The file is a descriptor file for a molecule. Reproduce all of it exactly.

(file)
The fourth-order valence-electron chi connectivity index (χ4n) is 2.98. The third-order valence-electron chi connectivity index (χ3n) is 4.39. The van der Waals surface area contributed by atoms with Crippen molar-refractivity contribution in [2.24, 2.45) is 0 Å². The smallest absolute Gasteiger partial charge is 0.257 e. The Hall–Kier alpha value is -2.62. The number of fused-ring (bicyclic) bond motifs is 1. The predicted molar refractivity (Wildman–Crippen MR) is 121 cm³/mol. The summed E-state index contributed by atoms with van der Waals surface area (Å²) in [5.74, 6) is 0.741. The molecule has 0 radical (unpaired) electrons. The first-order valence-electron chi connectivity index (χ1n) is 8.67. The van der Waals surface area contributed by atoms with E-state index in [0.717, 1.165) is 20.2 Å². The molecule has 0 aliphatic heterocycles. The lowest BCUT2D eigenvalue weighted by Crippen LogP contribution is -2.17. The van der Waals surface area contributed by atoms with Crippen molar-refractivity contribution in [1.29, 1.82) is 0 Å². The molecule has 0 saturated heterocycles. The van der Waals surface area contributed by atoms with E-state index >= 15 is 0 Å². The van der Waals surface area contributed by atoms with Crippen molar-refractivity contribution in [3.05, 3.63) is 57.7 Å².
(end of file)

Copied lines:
The fourth-order valence-electron chi connectivity index (χ4n) is 2.98. The third-order valence-electron chi connectivity index (χ3n) is 4.39. The van der Waals surface area contributed by atoms with Crippen molar-refractivity contribution in [2.24, 2.45) is 0 Å². The smallest absolute Gasteiger partial charge is 0.257 e. The Hall–Kier alpha value is -2.62. The number of fused-ring (bicyclic) bond motifs is 1. The predicted molar refractivity (Wildman–Crippen MR) is 121 cm³/mol. The summed E-state index contributed by atoms with van der Waals surface area (Å²) in [5.74, 6) is 0.741. The molecule has 0 radical (unpaired) electrons. The first-order valence-electron chi connectivity index (χ1n) is 8.67. The van der Waals surface area contributed by atoms with E-state index in [0.717, 1.165) is 20.2 Å². The molecule has 0 aliphatic heterocycles. The lowest BCUT2D eigenvalue weighted by Crippen LogP contribution is -2.17. The van der Waals surface area contributed by atoms with Crippen molar-refractivity contribution in [1.29, 1.82) is 0 Å². The molecule has 0 saturated heterocycles. The van der Waals surface area contributed by atoms with E-state index >= 15 is 0 Å². The van der Waals surface area contributed by atoms with Crippen molar-refractivity contribution in [3.05, 3.63) is 57.7 Å².